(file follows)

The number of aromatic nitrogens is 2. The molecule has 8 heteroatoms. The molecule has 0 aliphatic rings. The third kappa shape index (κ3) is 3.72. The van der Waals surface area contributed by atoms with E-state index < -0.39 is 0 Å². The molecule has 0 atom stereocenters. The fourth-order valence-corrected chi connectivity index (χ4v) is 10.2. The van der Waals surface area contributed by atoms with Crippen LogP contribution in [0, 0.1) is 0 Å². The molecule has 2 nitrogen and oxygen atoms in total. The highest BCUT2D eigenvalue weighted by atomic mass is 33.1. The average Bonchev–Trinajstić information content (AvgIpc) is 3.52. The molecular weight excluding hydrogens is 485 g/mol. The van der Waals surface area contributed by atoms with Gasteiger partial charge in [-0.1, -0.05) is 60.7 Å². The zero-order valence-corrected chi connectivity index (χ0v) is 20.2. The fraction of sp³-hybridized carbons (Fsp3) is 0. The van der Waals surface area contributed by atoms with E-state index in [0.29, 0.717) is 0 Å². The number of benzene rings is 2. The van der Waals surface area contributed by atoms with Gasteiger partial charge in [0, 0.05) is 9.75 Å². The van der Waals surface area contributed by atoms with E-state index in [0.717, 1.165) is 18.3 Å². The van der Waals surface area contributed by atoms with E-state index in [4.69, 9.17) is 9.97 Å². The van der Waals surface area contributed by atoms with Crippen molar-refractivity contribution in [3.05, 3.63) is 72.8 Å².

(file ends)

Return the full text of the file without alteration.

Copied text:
The number of aromatic nitrogens is 2. The molecule has 8 heteroatoms. The molecule has 0 aliphatic rings. The third kappa shape index (κ3) is 3.72. The van der Waals surface area contributed by atoms with E-state index < -0.39 is 0 Å². The molecule has 0 atom stereocenters. The fourth-order valence-corrected chi connectivity index (χ4v) is 10.2. The van der Waals surface area contributed by atoms with Crippen LogP contribution in [0, 0.1) is 0 Å². The molecule has 2 nitrogen and oxygen atoms in total. The highest BCUT2D eigenvalue weighted by atomic mass is 33.1. The average Bonchev–Trinajstić information content (AvgIpc) is 3.52. The molecular weight excluding hydrogens is 485 g/mol. The van der Waals surface area contributed by atoms with Gasteiger partial charge in [-0.1, -0.05) is 60.7 Å². The zero-order valence-corrected chi connectivity index (χ0v) is 20.2. The fraction of sp³-hybridized carbons (Fsp3) is 0. The van der Waals surface area contributed by atoms with E-state index in [0.29, 0.717) is 0 Å². The number of benzene rings is 2. The van der Waals surface area contributed by atoms with Gasteiger partial charge in [0, 0.05) is 9.75 Å². The van der Waals surface area contributed by atoms with E-state index in [0.717, 1.165) is 18.3 Å². The van der Waals surface area contributed by atoms with E-state index in [4.69, 9.17) is 9.97 Å². The van der Waals surface area contributed by atoms with Crippen molar-refractivity contribution in [3.05, 3.63) is 72.8 Å².